Blood Moon Productions Ltd. logo
Blood Moon Productions Ltd. logo

This Q&A with the president of Blood Moon Productions just might be the most satisfying interview ever published. And not only because of his motto: Be brave, sin boldly, and try to have fun marketing your product. It doesn’t say here who posed the questions, and if it was Prince himself, so much the better, because he asked just the right ones.

My first thought is: I’m going to adopt these questions the next time I do an interview. I might even interview myself with them. For instance, “What would surprise most people to learn about you?” Prince notes that his ancestors include Harriet Beecher Stowe and Jonathon Edwards.

Maybe it wouldn’t exactly come as a surprise to anyone, but I have similar reasons for ancestral pride. The gnarly old family tree includes abolitionists, union organizers, and moonshiners. While not having a name recognition factor, still, they were of the American stock that breeds heroes and legends aplenty. And I like that.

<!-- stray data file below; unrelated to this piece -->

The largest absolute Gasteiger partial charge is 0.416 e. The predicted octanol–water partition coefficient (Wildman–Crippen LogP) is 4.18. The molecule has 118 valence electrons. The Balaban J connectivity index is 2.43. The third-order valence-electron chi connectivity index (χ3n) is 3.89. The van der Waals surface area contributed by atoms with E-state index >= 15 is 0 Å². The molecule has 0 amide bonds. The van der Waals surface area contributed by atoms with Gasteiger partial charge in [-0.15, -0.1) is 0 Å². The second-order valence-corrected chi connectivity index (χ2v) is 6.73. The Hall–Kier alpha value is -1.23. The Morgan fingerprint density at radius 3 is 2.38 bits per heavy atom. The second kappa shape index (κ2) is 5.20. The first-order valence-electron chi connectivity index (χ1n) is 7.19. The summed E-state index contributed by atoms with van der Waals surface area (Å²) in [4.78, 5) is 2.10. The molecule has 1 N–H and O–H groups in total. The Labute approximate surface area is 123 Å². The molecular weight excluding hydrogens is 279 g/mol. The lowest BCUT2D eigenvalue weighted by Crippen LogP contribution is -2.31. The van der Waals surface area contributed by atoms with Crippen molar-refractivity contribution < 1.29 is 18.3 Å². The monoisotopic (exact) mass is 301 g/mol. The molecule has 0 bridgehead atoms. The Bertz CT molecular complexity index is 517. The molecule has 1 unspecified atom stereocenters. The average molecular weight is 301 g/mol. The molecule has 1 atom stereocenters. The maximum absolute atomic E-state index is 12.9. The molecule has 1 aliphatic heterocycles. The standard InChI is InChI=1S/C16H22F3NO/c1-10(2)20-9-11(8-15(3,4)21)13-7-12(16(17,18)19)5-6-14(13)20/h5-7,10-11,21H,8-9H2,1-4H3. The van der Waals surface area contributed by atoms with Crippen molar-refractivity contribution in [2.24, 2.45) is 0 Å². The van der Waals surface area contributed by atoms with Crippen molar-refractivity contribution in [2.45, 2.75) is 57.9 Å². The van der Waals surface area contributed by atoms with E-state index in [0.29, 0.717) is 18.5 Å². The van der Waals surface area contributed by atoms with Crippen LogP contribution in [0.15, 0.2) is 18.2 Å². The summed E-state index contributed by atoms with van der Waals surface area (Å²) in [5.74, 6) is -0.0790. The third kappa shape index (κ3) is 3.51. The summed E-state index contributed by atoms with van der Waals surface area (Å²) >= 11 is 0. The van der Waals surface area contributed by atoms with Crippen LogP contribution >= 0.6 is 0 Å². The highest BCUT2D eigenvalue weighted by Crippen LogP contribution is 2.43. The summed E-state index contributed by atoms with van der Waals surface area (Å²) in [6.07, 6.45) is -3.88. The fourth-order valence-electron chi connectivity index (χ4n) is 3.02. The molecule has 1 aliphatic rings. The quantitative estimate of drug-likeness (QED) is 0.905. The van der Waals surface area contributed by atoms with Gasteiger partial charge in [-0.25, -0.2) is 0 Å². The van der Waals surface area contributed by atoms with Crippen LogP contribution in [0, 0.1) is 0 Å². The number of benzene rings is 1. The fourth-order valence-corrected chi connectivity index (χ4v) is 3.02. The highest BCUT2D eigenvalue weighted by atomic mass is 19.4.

I like it that Prince names Werner Erhard as an influential visionary. I still say the est training was the best $300 I ever spent. The Dalai Lama, too, is dear to me, thanks to being one of the few humans capable of saying “I don’t know.”

I like it that Dick Cavett is named as an influential person. I write a fictional character modeled after the Dick Cavett in my mind, and he’s one of my favorites.

And I love what Prince says about indie publishing, just like I love any other advice that tells me to go ahead and do what I want and intend to do anyhow.

Develop a niche that taps into some perceived need or universal curiosity. If somebody’s oral tradition is in danger of dying out, uncelebrated and unwitnessed, try to translate it into literary form before it is lost forever, and then articulate your passion about its rescue.

Here’s another question I’d ask myself or somebody else: “If you were a member of a tribe, what would be your special role in it, and why?” He says,

I’d be the shaman, balancing expediency with long-term benefits to the tribe, channeling wisdom and inspiration from the dead, and articulating creative, morally appropriate solutions to tribal problems.

I like the part about being a speaker for, or of, the dead, a role I seem to have filled pretty often lately. In one friend’s online memorial page I left some words, that his wife told me she printed out and read aloud at the scattering of his ashes. That’s one of the best compliments I ever got.

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